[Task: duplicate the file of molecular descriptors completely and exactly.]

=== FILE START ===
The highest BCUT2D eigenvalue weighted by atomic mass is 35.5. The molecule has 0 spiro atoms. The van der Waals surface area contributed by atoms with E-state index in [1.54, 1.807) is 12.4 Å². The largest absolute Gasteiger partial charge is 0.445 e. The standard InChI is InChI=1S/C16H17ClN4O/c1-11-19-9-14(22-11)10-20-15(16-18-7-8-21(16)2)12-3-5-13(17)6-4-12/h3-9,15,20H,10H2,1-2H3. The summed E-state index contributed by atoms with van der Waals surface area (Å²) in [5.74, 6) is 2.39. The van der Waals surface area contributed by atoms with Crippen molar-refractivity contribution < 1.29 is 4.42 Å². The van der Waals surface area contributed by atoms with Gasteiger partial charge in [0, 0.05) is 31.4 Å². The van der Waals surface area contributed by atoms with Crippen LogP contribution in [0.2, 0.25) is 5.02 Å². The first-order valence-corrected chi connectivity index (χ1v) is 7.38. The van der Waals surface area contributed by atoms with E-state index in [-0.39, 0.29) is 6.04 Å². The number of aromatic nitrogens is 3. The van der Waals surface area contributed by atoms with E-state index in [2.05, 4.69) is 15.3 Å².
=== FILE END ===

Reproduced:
The highest BCUT2D eigenvalue weighted by atomic mass is 35.5. The molecule has 0 spiro atoms. The van der Waals surface area contributed by atoms with E-state index in [1.54, 1.807) is 12.4 Å². The largest absolute Gasteiger partial charge is 0.445 e. The standard InChI is InChI=1S/C16H17ClN4O/c1-11-19-9-14(22-11)10-20-15(16-18-7-8-21(16)2)12-3-5-13(17)6-4-12/h3-9,15,20H,10H2,1-2H3. The summed E-state index contributed by atoms with van der Waals surface area (Å²) in [5.74, 6) is 2.39. The van der Waals surface area contributed by atoms with Crippen molar-refractivity contribution < 1.29 is 4.42 Å². The van der Waals surface area contributed by atoms with Gasteiger partial charge in [0, 0.05) is 31.4 Å². The van der Waals surface area contributed by atoms with Crippen LogP contribution in [0.2, 0.25) is 5.02 Å². The first-order valence-corrected chi connectivity index (χ1v) is 7.38. The van der Waals surface area contributed by atoms with E-state index in [-0.39, 0.29) is 6.04 Å². The number of aromatic nitrogens is 3. The van der Waals surface area contributed by atoms with E-state index in [2.05, 4.69) is 15.3 Å².